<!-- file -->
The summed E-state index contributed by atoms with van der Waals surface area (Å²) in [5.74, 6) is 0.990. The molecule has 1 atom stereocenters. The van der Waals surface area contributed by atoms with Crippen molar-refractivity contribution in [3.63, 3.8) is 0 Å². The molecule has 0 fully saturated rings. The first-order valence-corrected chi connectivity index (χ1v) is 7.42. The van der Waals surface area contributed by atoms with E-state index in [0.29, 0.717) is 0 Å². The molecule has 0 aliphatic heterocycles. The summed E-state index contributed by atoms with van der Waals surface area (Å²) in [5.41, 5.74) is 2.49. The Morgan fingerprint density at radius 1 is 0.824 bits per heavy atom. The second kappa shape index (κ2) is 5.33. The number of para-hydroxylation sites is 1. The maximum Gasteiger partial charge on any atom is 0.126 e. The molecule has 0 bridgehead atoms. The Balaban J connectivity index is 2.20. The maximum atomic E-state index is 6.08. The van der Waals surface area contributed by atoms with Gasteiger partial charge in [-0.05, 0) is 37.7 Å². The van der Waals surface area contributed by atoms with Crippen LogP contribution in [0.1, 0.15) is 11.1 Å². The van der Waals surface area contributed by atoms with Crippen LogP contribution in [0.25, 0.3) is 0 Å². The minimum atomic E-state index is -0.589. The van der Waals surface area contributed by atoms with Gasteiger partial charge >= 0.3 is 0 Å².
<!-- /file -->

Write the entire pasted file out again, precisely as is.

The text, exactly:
The summed E-state index contributed by atoms with van der Waals surface area (Å²) in [5.74, 6) is 0.990. The molecule has 1 atom stereocenters. The van der Waals surface area contributed by atoms with Crippen molar-refractivity contribution in [3.63, 3.8) is 0 Å². The molecule has 0 fully saturated rings. The first-order valence-corrected chi connectivity index (χ1v) is 7.42. The van der Waals surface area contributed by atoms with E-state index in [0.29, 0.717) is 0 Å². The molecule has 0 aliphatic heterocycles. The summed E-state index contributed by atoms with van der Waals surface area (Å²) in [5.41, 5.74) is 2.49. The Morgan fingerprint density at radius 1 is 0.824 bits per heavy atom. The second kappa shape index (κ2) is 5.33. The number of para-hydroxylation sites is 1. The maximum Gasteiger partial charge on any atom is 0.126 e. The molecule has 0 bridgehead atoms. The Balaban J connectivity index is 2.20. The maximum atomic E-state index is 6.08. The van der Waals surface area contributed by atoms with Gasteiger partial charge in [-0.05, 0) is 37.7 Å². The van der Waals surface area contributed by atoms with Crippen LogP contribution in [0.1, 0.15) is 11.1 Å². The van der Waals surface area contributed by atoms with Crippen LogP contribution in [0.25, 0.3) is 0 Å². The minimum atomic E-state index is -0.589. The van der Waals surface area contributed by atoms with Gasteiger partial charge >= 0.3 is 0 Å².